Friday, April 24, 2009
The History of Chianti in Florence
Created in the ripe Tuscan countryside since the 14th century and defined as a wine-producing area in 1716, Chianti and Chianti wine is one of Italy’s most favourite products. All apartments in Florence deem it necessary to have at least a couple of bottles of Chianti, their home-grown produce.
The Chianti area now incorporates about 65 square miles between Florence and Siena, which has grown and added new territories since its first days of wine-making.
The original Etruscan family of Clante settled in the area in the 7th and 8th centuries, and the wine-making activity is said to be attributed to them.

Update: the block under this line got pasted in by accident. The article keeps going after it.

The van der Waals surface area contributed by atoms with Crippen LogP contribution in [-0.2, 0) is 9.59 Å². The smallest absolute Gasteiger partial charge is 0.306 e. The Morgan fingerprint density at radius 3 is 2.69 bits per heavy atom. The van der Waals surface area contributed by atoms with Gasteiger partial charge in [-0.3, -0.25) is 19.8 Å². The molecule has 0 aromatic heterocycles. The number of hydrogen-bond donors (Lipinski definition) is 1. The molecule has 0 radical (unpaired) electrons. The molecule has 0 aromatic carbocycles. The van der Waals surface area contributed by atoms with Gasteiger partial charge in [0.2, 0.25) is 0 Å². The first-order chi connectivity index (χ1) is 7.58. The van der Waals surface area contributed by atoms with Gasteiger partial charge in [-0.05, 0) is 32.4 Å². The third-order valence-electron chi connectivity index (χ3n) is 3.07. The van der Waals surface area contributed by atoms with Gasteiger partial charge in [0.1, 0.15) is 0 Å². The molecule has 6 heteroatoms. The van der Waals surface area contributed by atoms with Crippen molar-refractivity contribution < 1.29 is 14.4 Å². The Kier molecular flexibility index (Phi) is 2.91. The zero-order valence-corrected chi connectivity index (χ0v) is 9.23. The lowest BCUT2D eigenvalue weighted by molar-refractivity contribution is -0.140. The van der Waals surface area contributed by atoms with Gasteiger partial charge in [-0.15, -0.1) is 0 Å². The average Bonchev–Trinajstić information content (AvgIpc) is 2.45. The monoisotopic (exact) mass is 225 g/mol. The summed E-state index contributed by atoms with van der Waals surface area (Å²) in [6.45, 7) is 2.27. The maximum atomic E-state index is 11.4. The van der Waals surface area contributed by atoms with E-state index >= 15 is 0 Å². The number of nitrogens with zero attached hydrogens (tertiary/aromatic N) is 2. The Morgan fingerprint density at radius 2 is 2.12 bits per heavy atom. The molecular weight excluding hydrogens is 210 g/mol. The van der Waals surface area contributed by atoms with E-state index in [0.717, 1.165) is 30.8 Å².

Always enamoured for its fertile valleys and natural beauty, the Chianti region mixes woods of oak and chesnut with olive groves, villages, vineyards and many little rivers.
In the 14th century, a dispute over land ownership was settled as two young nobles from the rivalry cities, Guelph Florence and Ghibelline Siena, had a race to cover land and claim it. According to the story, the race was to start at the first cock of the crow in each city. Florence had kept a black rooster without food, so that it would crow earlier in the morning and this led to Florence gaining more of the Chianti territory. The image of this black rooster is still used today as the seal on the Chianti wine bottle.
Striving to protect the Chianti wine production and its hugely popular culture in more modern times, there have been several societies established, to allow for the correct ecological management of the region around Florence, and the organisation of the tourist flow within the Chianti area. The seal of this community is marked by the ever-faithful Chianti rooster.
When in Florence, be sure to relax with a glass of Chianti and savour the city’s great past.